In addition to the people I carry with me spiritually (like my brother the vegan, daughter the yogi/minimalist, and others too numerous to list), I encounter new people every week traveling parallel journeys. The latter are also too numerous to name, and in sticking to manageability (lest I become overexcited and have to take a lap around the block to calm myself), I want to mention one such encounter from yesterday. One of my students (hello and thank you!) approached me before class with a book, The Jungle Effect by Daphne Miller, M.D., containing everything I need to create my daily nutrient checklist I mentioned in a previous post. Prior to learning of my weekly goals and blog, this student spoke to me during a topic workshop about writing her research paper on planning for a sustainable life. (The Law of Attraction is truly amazing, isn’t it?!) Although I can’t take credit for her initial interest in the topic, I wonder what the effect of my enthusiasm for it will be. Her purpose is a noble one: why not learn everything I can about sustainable living now, so I can apply it throughout my life. If I’d only had the knowledge, direction, and maturity at that age (20 years ago), where would I be today?! I was so out of tune then, and so the law of attraction was not working for me. But now, to be in the right place at the right time for at least one young person to start now and take it all the way through, and to consider the people she will influence!!! Aaaahh! (I think I’ll take that lap now!) This experience fits right in with my intention to make young people (including students) my number one priority and my intention to live sustainably. Covering multiple purposes simultaneously is so rewarding!

As for my weekly goal, I’ve made some decisions about infrastructure that I will work on in the coming weeks. With garage sale season upon me, I will pick up as many secondhand containers and cooking tools as I can. I will look into purchasing a chest freezer. I started saving (and asked others to save) egg shells in which I plan to start my seeds. My goal for this week is to decide what and how to plant. Having the added complication of two households at the moment (which will be a topic of another post), the planning is not simple.

Thanks for reading and circulating the inspiration!

Withstanding the Walkers of the World

A few years ago, I made a decision to make students my top priority despite the inevitable and constant political noise around us. Students are the reason I started teaching, and they will remain the reason I stay teaching. Period.

One of my students informed me that an instructor in another class asked all his students to watch their instructors for behavioral changes during this budget crisis. As observed here and in other comments, the prevailing expectation is that teachers will become distracted, leading to a reduction in teaching quality. My hope is that us teachers won’t succumb to threats from the latest bully in our midst because he is neither the first nor the last.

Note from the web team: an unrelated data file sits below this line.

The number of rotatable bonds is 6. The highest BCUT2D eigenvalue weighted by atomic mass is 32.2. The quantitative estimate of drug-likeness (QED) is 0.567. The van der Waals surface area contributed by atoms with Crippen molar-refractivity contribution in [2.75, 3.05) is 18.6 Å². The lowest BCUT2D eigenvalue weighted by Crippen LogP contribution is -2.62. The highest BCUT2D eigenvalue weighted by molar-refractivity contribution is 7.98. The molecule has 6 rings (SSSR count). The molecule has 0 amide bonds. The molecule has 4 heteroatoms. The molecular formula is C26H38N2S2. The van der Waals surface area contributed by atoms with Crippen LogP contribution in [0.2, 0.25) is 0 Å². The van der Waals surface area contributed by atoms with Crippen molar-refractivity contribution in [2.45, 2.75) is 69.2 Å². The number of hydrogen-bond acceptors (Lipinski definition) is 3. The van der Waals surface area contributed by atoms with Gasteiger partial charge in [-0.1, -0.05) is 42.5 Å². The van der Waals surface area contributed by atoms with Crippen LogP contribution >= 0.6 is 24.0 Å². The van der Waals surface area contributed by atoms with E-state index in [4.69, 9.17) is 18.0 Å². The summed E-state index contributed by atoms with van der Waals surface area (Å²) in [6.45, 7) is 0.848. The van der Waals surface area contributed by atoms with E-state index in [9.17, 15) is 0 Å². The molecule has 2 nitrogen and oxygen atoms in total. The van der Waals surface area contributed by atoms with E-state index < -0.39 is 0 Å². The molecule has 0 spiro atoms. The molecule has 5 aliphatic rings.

Let the Walkers of the world wield their whimsical words of the week to secure their precious re-elections. A commitment to students is a long-term one, of which politicians know little. A quick review of history reveals that at any given time, some insane minority has managed to gain power over the majority, subjecting them to rules of the most ridiculous kind. Alas, one doesn’t even have to read to learn of this tragic historical redundancy. As I have recently done, one can easily obtain movies like Martin Luther, Roots, The Poisoner’s Handbook, Lincoln, The Butler… . Of course, this majority always claims that their way is the only rational way, although the contradictions are clear. (E.g., slaves are like cattle, yet humans may breed with them. Yes, this was accepted as perfectly rational. In fact, it was seen as “God’s way” for more than a hundred years!!)

I hope this interruption of our regularly scheduled programming in educational excellence is temporary. As in wiping-his-feet-on-the-rug-on-his-way-out-the-door temporary while teachers stay the course for their students as they always do. Unfortunately, the rug is our state this time, and as Kunte Kinte so aptly demonstrated, we should never forget our roots and never fail to pass on our traditional public education values. We still hold the power to pass these values on to our students, no matter what the political sway of the day may be. We need to show our young people that we will not allow this bully to hold us down.

More later…